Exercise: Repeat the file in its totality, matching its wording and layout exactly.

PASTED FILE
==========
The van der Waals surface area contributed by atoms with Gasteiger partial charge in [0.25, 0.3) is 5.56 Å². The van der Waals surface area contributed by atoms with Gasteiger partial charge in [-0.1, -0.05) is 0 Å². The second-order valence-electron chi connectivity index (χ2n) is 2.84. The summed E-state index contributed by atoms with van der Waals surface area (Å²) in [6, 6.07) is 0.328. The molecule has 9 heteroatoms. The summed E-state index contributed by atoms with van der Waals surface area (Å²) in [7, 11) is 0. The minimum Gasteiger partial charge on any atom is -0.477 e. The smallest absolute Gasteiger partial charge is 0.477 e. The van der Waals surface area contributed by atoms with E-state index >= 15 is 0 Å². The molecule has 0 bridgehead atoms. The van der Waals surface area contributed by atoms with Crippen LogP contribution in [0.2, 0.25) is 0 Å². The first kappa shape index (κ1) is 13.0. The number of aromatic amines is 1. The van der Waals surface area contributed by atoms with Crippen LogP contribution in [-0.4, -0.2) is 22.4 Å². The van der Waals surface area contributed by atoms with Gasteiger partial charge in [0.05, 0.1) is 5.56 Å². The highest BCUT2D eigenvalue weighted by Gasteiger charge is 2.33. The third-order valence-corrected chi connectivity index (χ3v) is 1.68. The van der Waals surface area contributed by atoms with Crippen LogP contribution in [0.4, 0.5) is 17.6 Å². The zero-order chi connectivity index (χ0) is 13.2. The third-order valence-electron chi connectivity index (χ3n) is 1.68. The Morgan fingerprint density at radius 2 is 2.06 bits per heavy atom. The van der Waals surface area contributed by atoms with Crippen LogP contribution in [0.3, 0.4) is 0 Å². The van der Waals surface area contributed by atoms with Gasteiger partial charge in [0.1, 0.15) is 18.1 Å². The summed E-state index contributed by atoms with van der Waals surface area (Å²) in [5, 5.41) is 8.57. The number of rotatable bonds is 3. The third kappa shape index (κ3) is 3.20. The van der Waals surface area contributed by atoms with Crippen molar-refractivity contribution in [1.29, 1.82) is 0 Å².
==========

The van der Waals surface area contributed by atoms with Gasteiger partial charge in [0.25, 0.3) is 5.56 Å². The van der Waals surface area contributed by atoms with Gasteiger partial charge in [-0.1, -0.05) is 0 Å². The second-order valence-electron chi connectivity index (χ2n) is 2.84. The summed E-state index contributed by atoms with van der Waals surface area (Å²) in [6, 6.07) is 0.328. The molecule has 9 heteroatoms. The summed E-state index contributed by atoms with van der Waals surface area (Å²) in [7, 11) is 0. The minimum Gasteiger partial charge on any atom is -0.477 e. The smallest absolute Gasteiger partial charge is 0.477 e. The van der Waals surface area contributed by atoms with E-state index >= 15 is 0 Å². The molecule has 0 bridgehead atoms. The van der Waals surface area contributed by atoms with Crippen LogP contribution in [0.2, 0.25) is 0 Å². The first kappa shape index (κ1) is 13.0. The number of aromatic amines is 1. The van der Waals surface area contributed by atoms with Crippen LogP contribution in [-0.4, -0.2) is 22.4 Å². The van der Waals surface area contributed by atoms with Gasteiger partial charge in [0.05, 0.1) is 5.56 Å². The highest BCUT2D eigenvalue weighted by Gasteiger charge is 2.33. The third-order valence-corrected chi connectivity index (χ3v) is 1.68. The van der Waals surface area contributed by atoms with Crippen LogP contribution in [0.4, 0.5) is 17.6 Å². The zero-order chi connectivity index (χ0) is 13.2. The third-order valence-electron chi connectivity index (χ3n) is 1.68. The Morgan fingerprint density at radius 2 is 2.06 bits per heavy atom. The van der Waals surface area contributed by atoms with Crippen LogP contribution in [0.3, 0.4) is 0 Å². The van der Waals surface area contributed by atoms with Gasteiger partial charge in [0.1, 0.15) is 18.1 Å². The summed E-state index contributed by atoms with van der Waals surface area (Å²) in [5, 5.41) is 8.57. The number of rotatable bonds is 3. The third kappa shape index (κ3) is 3.20. The van der Waals surface area contributed by atoms with Crippen molar-refractivity contribution in [1.29, 1.82) is 0 Å².